Friday, December 31, 2010

New Year's Eve Day 2010 A Walk-in Clinic Waiting Room

Knowing it was a holiday weekend, I decided to go to the walk-in clinic today to check out my lingering cold/cough/exhaustion thing. I know there is a lot going around and I knew I'd have to wait a long time. I was too drained to drive, so my husband drove me, but ran errands while I waited.

There were five little children noisily playing in the waiting room. When the receptionist asked me my symptoms, she said you can add headache to it by the time you are out of here. The children all had to be under the age of 5 and at one point a mother did comment that they had been there over two hours.

The room was divided so that some people sat back to back. I chose a corner behind a book case away from the children. In my corner there was a poor young woman probably in her late teens early 20's. She had faced her chair to the wall, and tried to curl up in a ball to get as comfortable as possible. She buried her head in her arms coming out for an occasional cough or blowing of the nose. Poor girl was so miserable.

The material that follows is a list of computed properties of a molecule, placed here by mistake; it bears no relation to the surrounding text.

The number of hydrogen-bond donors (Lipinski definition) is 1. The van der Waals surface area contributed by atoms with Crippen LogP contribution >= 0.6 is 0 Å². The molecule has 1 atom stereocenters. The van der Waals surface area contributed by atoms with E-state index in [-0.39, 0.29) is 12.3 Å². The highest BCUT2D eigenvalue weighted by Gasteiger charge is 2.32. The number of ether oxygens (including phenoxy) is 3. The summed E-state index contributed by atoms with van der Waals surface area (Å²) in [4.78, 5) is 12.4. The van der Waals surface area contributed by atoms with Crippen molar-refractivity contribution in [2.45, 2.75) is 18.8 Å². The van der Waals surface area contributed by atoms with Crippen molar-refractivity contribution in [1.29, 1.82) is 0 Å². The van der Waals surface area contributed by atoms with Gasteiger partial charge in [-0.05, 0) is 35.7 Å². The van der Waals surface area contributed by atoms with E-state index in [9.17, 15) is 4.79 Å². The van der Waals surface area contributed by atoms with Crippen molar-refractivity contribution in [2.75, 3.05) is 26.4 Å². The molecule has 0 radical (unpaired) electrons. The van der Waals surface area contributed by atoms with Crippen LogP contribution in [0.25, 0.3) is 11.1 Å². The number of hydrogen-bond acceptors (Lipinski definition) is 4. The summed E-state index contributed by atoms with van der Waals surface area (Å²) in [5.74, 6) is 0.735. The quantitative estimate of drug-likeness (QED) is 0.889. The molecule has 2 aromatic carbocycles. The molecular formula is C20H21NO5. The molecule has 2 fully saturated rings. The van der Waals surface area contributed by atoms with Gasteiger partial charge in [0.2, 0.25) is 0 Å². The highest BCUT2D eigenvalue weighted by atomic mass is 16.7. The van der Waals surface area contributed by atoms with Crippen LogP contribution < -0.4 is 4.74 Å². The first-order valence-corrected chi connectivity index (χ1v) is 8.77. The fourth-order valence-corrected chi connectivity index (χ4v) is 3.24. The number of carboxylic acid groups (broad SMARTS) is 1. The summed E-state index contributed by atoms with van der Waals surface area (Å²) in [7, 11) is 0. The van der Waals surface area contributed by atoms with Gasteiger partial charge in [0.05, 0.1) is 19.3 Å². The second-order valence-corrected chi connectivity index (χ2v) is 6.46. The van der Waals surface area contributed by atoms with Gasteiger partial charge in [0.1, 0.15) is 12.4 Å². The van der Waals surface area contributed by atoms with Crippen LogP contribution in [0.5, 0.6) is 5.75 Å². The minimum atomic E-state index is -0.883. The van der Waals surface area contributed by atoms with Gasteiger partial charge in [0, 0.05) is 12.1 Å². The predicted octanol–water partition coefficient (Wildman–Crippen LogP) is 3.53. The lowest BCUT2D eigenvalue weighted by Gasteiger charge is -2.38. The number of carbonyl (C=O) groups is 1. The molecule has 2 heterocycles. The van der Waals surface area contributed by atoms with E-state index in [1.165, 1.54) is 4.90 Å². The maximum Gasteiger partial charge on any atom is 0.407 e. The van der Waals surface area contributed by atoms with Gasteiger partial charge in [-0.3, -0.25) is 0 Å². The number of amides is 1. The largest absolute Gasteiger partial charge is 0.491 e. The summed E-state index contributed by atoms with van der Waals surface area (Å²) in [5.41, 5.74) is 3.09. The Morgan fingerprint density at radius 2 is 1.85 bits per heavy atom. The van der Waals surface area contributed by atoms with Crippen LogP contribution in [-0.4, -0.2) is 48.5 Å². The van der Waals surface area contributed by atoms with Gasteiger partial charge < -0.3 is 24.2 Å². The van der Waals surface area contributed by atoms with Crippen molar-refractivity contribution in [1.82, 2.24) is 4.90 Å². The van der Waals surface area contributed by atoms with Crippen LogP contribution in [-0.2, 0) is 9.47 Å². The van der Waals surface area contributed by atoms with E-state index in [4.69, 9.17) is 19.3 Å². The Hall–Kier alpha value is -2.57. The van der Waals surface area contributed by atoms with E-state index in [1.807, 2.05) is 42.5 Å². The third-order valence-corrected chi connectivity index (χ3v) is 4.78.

Diagonally across from me was this woman with long gray hair pulled back in a pony tail. She wore dark glasses and looked like a hippy.

One of the little boys broke our sanctuary by crawling under the chair. He came out with such a smile on his face that I couldn't help but smile back. The "hippy" said in a stern but not too loud voice, "Don't do that!". The boy was already halfway back around to do it again. The mother told him not to go under those chairs but just the ones she and the siblings were sitting in.

Unfortunately I made eye contact with the hippy. She told me all about the benefits of orange juice versus an actual orange, yet an apple has even more vitamin C, etc. etc. Then my phone rang. My husband was in the parking lot. I told him, "Don't come in here. There's too many germs." I was also saving him from this ear bending woman. He sat and read in the car.

The hippy heard and said, "No, don't let him in."

You know when I'm sick, I was thinking, I don't want to talk to anyone let alone strangers. Then she started in on the poor girl in the self made ball. "Do you have a vaporizer?"

"Huh? Me? I have a hot bowl of steam."

"You need a vaporizer or two and some lavender."

I realized this woman had a job potential. In large post offices there are these postal employees who will talk to the people in line and see if they need any forms to fill out while they are waiting or answer their questions and basically have them all set for when they get to the window clerk. This woman could do that. She could have them all prepped and ready for the doctor. She could even give her diagnosis. She clearly knew yesterday that she had a sinus infection but her doctor said no. Now, here she was at the clinic to prove her wrong.